Armenian Americans battle with Los Angeles Times
FRENSO, Calif. - A well-known Fresno author and journalist is waging a heated battle with his boss at the Los Angeles Times - a very public struggle that has outraged many in Southern California's large Armenian community.
It's also reverberating in Fresno, not only because of the sizable local Armenian population, but because Times staffer Mark Arax lives here and is of Armenian descent.
"People I talked to locally are really upset," said Varoujan Der Simonian, executive director of the Armenian Technology Group, a Fresno-based nonprofit that provides support for Armenian farmers.
The dispute revolves around an article Arax wrote - but the paper refused to publish - to mark April 24, the 92nd anniversary of the Armenian genocide. An estimated 1.5 million Armenians died between 1915 and 1923 at the hands of the Turkish Ottoman Empire.
The modern Turkish republic contends that no genocide occurred, but for Armenians - and many Armenian Americans - the issue remains critically important.
Hygo Ohannessian, who chairs the local chapter of the Armenian National Committee of America, said the Arax family has deep ties to Fresno and has long shown loyalty to its Armenian community.
"We all want to come to (Arax's) aid, not just because he is Armenian, but because he has good values," she said. "I stand behind him 100 percent."
The latest twist in the controversy came late Tuesday, when the Armenian National Committee of America urged members to call for the resignation of Times Managing Editor Douglas Frantz, whom Arax blames for killing his story.
Harut Sassounian, a Southern California Armenian leader, and others say thousands of e-mails have flooded the Times - and they plan to continue pressing the matter.
The dispute erupted in early April after Arax completed a story on the Armenian genocide resolution in Congress.
According to Sassounian and accounts in the online political journal LAObserved.com, Arax's article looked at how the resolution battle was dividing not only Turks and Armenians, but also the Jewish community. Some Jews feel a kinship with Armenians because both were victims of genocide, while others don't want to damage Israel's alliance with Turkey.
Frantz declined to comment on why he halted publication of the story. But LAObserved.com has published several internal Times memos on the issue, as well as a comment by Frantz.
"I put a hold on a story because of concerns that the reporter had expressed personal views about the topic in a public manner and therefore was not a disinterested party, which is required by our ethics guidelines, and because the reporter and an editor had gone outside the normal procedures for compiling and editing articles," he wrote in an e-mail to LAObserved.com.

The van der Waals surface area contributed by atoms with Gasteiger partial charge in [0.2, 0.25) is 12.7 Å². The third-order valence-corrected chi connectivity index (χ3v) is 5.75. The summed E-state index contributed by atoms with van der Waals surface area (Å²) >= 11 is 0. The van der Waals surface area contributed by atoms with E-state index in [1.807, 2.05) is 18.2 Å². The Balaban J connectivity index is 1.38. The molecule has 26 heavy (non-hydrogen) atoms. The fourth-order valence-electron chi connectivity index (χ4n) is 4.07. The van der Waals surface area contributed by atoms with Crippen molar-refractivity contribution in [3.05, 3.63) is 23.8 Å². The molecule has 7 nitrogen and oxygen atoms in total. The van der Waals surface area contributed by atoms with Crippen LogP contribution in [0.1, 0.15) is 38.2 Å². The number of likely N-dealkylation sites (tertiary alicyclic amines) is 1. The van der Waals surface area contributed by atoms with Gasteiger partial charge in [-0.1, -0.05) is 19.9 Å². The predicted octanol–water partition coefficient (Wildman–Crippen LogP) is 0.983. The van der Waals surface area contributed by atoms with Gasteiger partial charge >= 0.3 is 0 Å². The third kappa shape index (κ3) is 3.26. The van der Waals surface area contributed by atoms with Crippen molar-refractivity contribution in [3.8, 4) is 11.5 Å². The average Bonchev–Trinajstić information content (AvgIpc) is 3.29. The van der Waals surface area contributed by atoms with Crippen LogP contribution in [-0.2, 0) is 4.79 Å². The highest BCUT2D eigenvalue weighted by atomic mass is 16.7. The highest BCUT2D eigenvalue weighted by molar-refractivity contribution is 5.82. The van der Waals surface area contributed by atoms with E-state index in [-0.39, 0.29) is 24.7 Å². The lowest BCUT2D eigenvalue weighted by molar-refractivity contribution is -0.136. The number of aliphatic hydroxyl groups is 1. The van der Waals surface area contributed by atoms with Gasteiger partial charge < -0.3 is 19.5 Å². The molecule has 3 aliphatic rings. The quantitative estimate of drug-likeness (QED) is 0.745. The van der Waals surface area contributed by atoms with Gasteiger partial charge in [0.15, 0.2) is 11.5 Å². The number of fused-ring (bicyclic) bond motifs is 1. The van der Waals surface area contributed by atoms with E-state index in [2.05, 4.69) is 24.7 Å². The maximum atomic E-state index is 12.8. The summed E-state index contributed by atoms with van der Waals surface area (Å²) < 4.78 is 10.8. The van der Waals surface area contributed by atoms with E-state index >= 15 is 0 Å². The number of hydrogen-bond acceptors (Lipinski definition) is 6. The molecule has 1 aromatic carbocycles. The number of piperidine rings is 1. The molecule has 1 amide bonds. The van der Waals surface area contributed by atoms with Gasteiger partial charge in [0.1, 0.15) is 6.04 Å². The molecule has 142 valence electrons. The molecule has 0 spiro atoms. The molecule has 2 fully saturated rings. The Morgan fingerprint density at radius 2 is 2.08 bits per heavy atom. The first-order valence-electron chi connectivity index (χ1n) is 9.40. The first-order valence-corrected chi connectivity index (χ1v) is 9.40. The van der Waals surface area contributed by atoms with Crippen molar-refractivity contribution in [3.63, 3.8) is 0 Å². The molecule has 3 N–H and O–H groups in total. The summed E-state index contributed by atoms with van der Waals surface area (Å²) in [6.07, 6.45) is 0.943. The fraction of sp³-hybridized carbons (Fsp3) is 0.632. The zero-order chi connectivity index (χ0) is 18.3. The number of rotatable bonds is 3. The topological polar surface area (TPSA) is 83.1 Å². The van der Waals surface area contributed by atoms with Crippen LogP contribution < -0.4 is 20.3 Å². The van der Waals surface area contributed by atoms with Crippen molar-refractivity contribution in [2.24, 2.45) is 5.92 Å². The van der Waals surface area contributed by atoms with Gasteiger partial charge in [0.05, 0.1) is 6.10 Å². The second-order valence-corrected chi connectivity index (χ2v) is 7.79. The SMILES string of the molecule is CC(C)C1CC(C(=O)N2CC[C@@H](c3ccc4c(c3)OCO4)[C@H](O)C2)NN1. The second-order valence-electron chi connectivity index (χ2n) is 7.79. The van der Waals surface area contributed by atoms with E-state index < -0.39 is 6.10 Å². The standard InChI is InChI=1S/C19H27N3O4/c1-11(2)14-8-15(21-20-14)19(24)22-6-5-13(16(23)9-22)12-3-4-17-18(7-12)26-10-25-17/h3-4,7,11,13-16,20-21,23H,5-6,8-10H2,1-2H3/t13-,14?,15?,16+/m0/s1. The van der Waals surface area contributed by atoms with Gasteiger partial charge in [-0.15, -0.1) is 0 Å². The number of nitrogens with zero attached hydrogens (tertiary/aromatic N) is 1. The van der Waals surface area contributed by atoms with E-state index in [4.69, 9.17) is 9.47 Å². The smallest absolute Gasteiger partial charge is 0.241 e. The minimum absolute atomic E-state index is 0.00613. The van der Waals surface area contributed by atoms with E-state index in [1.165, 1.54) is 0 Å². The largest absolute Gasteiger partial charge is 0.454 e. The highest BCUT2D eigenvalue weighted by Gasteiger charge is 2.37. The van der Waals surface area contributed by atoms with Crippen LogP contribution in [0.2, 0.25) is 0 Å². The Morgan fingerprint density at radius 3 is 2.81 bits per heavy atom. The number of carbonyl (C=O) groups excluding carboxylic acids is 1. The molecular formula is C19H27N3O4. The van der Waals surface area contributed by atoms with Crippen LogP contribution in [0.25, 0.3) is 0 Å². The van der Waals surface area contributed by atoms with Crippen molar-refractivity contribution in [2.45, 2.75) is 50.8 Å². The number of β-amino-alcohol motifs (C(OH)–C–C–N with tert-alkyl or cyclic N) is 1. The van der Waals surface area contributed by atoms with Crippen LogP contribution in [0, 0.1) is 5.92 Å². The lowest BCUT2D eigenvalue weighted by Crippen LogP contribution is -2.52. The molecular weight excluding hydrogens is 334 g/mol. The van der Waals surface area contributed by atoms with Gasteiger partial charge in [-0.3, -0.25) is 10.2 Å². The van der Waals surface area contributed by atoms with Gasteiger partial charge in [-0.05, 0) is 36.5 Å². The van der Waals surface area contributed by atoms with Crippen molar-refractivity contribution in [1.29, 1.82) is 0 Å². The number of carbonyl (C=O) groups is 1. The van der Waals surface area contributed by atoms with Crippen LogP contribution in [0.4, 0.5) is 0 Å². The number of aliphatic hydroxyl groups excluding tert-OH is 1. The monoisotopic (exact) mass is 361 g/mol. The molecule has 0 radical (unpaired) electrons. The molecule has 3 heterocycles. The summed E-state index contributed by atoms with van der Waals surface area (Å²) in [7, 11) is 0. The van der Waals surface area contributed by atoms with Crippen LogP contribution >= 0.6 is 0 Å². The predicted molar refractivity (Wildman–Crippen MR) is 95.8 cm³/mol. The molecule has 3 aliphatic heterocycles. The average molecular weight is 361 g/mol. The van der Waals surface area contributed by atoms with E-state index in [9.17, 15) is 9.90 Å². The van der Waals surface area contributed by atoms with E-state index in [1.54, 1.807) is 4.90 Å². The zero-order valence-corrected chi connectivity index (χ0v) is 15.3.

Frantz said he was concerned about bias because the writer, along with several other staff members, had signed a memo in the fall of 2005 to top Times editors. The memo pointed out that the paper wasn't adhering to its written policy of unequivocally referring to the Armenian genocide as a historic fact.
Arax, a longtime Times staffer who currently is assigned to the paper's Sunday magazine West, declined to comment on the dispute. However, he wrote a lengthy memo to his Times colleagues on Monday that was posted on LAObserved.com in which he defended himself and said he deserved a public apology from Frantz.
In the memo, Arax said an internal investigation found the reasons cited by Frantz to be baseless. He offered no evidence of this finding, however.
After Frantz stopped the story, a Times reporter in the Washington bureau used some of Arax's reporting to fashion a different story that appeared on the paper's front page April 21.
An April 26 memo by Editor James O'Shea to the staff that also was posted on LAObserved.com said the published story "was the best one." O'Shea noted that Arax's story was not killed but had been sent back for additional reporting. Arax could have had a double byline but rejected it, O'Shea wrote.
Bill Erysian, coordinator of grants and international projects for the Armenian Agribusiness Education Fund, a nonprofit based at California State University, Fresno, said he has known Arax since college. Arax has always been unbiased - even on Armenian issues - Erysian said.
"The whole irony to this situation is Mark Arax is not an activist, not a `professional Armenian,'" Erysian said.
Arax, however, has taken public stances on other issues. Last year, he tangled publicly with Fresno County Supervisor Bob Waterston at a meeting of the Local Agency Formation Commission, and also criticized the LAFCO board for its failure to discuss urban sprawl.
Arax also wrote a letter to the editor criticizing The (Fresno) Bee after it offered its Fresno Unified school board endorsements. The Bee had not endorsed his sister, Michelle Asadoorian, who later went on to win one of the trustee seats.
Local Armenians maintain that Frantz's logic in the matter is flawed. If his claim that Arax's signature on a memo showed he has a pro-Armenian bias, then the same claim could apply to other ethnic minorities.
"Are you saying no Jewish people can write about the Holocaust?" asked Barlow Der Mugrdechian, a lecturer in Armenian studies at Fresno State. "That seems a little ludicrous."
Some Armenian activists feel Frantz has his own bias on the issue. Before becoming managing editor of the Times, he was a longtime correspondent in Istanbul, Turkey, and is scheduled to moderate a panel discussion this month in Istanbul titled "Turkey: Sharing the Democratic Experience."
In the end, many in the Armenian community say, something has to give in the dispute.
Said Sassounian, the Armenian leader who first rallied a defense for Arax: "There's no way Douglas Frantz and Mark Arax can exist in the same newsroom after what has happened. One of them has to go, and hopefully not the one who is innocent, but the one who is guilty."